The other point is that the idea that these companies are operating in a ‘competitive’ market, where they have to reduce costs in order to retain shareholder value while keeping ahead of the competition etc. This is not the case at all for these companies. Most of them sell their products, such as patents and rights to intellectual property, trade marks etc not in an open market, which classical economics says should set the price, but to themselves – where one part of the company sells to the other. The price then is set by the company, not by the market, and sure enough in order to protect profits, and as they are an unlimited company under common law (UK and Ireland) they can set the price of that asset very very high indeed. But there is also the issue of the scale of production. There is no way that a modern corporation could operate in an individual national market, and as such they have to create the conditions that allow them to operate internationally, and that the state must be involved in creating the conditions for that.

    Final point, your comment reminded me of John Ross’ take on the single currency in 1996, where he pointed out that the ideas behind Maastrict and the creation of the single currency was based on a grafting of 19th century ideas of the market on to late 20th century conditions and the very different scale of production for most modern multinational companies.

    Maastricht, in essence, attempts to solve the problem of creating a single currency by grafting a 19th century monetary system, with the same rigidity in exchange rates as a gold based one, onto a 20th century economy. By irrevocably fixing the ratios between national currencies (i.e. abolishing them), adjustments between different levels of productivity, and other factors affecting costs, can no longer take place via exchange rates — this, incidentally, would occur with any attempt to introduce a single currency, and not simply under the Maastricht Treaty. The only issue is ‘what type’ of adjustments will take place in the real economy.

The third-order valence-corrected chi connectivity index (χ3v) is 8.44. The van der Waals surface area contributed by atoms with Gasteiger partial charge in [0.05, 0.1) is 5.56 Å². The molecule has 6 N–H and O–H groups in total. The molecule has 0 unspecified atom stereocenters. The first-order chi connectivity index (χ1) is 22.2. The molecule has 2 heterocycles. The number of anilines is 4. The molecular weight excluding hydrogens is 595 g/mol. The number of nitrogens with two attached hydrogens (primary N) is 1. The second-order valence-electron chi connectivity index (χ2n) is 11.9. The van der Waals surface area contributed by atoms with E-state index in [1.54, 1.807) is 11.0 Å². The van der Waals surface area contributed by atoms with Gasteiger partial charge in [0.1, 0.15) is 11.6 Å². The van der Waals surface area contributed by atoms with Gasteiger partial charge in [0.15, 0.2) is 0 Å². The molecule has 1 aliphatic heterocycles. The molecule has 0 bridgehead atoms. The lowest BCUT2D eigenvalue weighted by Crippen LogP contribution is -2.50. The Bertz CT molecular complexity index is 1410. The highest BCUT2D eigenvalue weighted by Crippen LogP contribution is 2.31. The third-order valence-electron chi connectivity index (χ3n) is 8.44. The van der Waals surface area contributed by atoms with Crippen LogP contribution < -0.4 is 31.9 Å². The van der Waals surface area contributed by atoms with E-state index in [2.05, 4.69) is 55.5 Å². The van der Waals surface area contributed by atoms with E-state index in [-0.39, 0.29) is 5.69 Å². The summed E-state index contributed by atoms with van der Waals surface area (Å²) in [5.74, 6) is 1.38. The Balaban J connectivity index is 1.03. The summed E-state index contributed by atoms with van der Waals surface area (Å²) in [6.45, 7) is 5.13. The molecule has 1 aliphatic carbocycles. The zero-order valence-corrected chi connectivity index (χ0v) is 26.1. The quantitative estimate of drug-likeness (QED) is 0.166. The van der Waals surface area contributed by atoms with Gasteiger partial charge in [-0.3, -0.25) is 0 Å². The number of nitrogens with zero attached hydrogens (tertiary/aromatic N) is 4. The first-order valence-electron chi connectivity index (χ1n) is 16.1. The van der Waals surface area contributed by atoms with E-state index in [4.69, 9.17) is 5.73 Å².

If there existed a 19th century productive economy, to correspond to a 19th century concept of exchange rates, the price system could take the strain of adjustment. Regions falling behind in productivity, for example as with the UK due to low rates of investment, would reduce their prices relative to those in other regions. In order for relative prices to fall in these regions, firms would have to accept reductions in profits, labour would accept reductions in wages etc. In reality, of course, this will not occur — because the 19th century economy no longer exists. Firms engaged in imperfect competition/monopoly will respond, just as textbooks de scribe, and as the history of the 20th century demonstrates, not by reducing prices but by reducing output. Labour will not react with favour to reductions in wages. Recessions will multiply, regional imbalances will intensify, racism and xenophobia will spread, the trade unions will be attacked to attempt to reduce wages, the welfare system will be eroded to drive down costs, crime will soar as unemployment rises etc. The experience of the UK re-joining the gold standard, or of its ERM membership, will be repeated on a European scale.

    All the phenomena, in short, experienced with the move to implement the Treaty of Maastricht will intensify to a qualitatively higher level. The mismatch between 19th century money and a 20th century economy, while an interesting ‘theoretical’ experiment, will be most unfunny to witness in practice.